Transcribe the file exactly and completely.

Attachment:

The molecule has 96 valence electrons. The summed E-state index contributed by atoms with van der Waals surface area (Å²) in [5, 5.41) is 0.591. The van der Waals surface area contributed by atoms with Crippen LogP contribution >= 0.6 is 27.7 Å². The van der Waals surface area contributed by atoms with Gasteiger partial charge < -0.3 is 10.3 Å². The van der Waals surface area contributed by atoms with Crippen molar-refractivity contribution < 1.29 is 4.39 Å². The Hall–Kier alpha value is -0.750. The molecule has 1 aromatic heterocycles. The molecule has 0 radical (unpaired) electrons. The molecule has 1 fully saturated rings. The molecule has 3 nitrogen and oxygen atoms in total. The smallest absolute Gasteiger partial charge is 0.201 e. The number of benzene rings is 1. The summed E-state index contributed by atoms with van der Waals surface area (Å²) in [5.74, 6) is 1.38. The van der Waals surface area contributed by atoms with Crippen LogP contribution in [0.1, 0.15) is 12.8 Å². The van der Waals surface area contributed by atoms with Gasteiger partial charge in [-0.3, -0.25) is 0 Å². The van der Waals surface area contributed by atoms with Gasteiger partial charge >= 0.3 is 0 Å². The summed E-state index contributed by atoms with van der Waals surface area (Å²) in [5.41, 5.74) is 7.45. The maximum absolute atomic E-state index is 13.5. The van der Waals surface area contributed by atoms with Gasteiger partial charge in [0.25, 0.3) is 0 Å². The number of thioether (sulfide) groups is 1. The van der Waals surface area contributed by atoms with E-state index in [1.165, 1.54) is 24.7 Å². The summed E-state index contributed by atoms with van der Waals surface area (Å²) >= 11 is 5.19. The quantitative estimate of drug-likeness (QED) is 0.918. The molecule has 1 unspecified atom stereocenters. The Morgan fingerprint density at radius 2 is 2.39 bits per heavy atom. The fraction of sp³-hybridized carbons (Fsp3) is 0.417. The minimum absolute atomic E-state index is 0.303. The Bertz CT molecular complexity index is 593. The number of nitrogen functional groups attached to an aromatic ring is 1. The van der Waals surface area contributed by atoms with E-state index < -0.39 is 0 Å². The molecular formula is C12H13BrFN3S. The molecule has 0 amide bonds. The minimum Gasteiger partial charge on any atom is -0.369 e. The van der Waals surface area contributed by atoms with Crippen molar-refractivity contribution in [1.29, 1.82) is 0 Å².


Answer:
The molecule has 96 valence electrons. The summed E-state index contributed by atoms with van der Waals surface area (Å²) in [5, 5.41) is 0.591. The van der Waals surface area contributed by atoms with Crippen LogP contribution >= 0.6 is 27.7 Å². The van der Waals surface area contributed by atoms with Gasteiger partial charge < -0.3 is 10.3 Å². The van der Waals surface area contributed by atoms with Crippen molar-refractivity contribution < 1.29 is 4.39 Å². The Hall–Kier alpha value is -0.750. The molecule has 1 aromatic heterocycles. The molecule has 0 radical (unpaired) electrons. The molecule has 1 fully saturated rings. The molecule has 3 nitrogen and oxygen atoms in total. The smallest absolute Gasteiger partial charge is 0.201 e. The number of benzene rings is 1. The summed E-state index contributed by atoms with van der Waals surface area (Å²) in [5.74, 6) is 1.38. The van der Waals surface area contributed by atoms with Crippen LogP contribution in [0.1, 0.15) is 12.8 Å². The van der Waals surface area contributed by atoms with Gasteiger partial charge in [-0.3, -0.25) is 0 Å². The van der Waals surface area contributed by atoms with Gasteiger partial charge >= 0.3 is 0 Å². The summed E-state index contributed by atoms with van der Waals surface area (Å²) in [5.41, 5.74) is 7.45. The maximum absolute atomic E-state index is 13.5. The van der Waals surface area contributed by atoms with Gasteiger partial charge in [0.25, 0.3) is 0 Å². The number of thioether (sulfide) groups is 1. The van der Waals surface area contributed by atoms with E-state index in [1.165, 1.54) is 24.7 Å². The summed E-state index contributed by atoms with van der Waals surface area (Å²) >= 11 is 5.19. The quantitative estimate of drug-likeness (QED) is 0.918. The molecule has 1 unspecified atom stereocenters. The Morgan fingerprint density at radius 2 is 2.39 bits per heavy atom. The fraction of sp³-hybridized carbons (Fsp3) is 0.417. The minimum absolute atomic E-state index is 0.303. The Bertz CT molecular complexity index is 593. The number of nitrogen functional groups attached to an aromatic ring is 1. The van der Waals surface area contributed by atoms with E-state index < -0.39 is 0 Å². The molecular formula is C12H13BrFN3S. The molecule has 0 amide bonds. The minimum Gasteiger partial charge on any atom is -0.369 e. The van der Waals surface area contributed by atoms with Crippen molar-refractivity contribution in [1.29, 1.82) is 0 Å².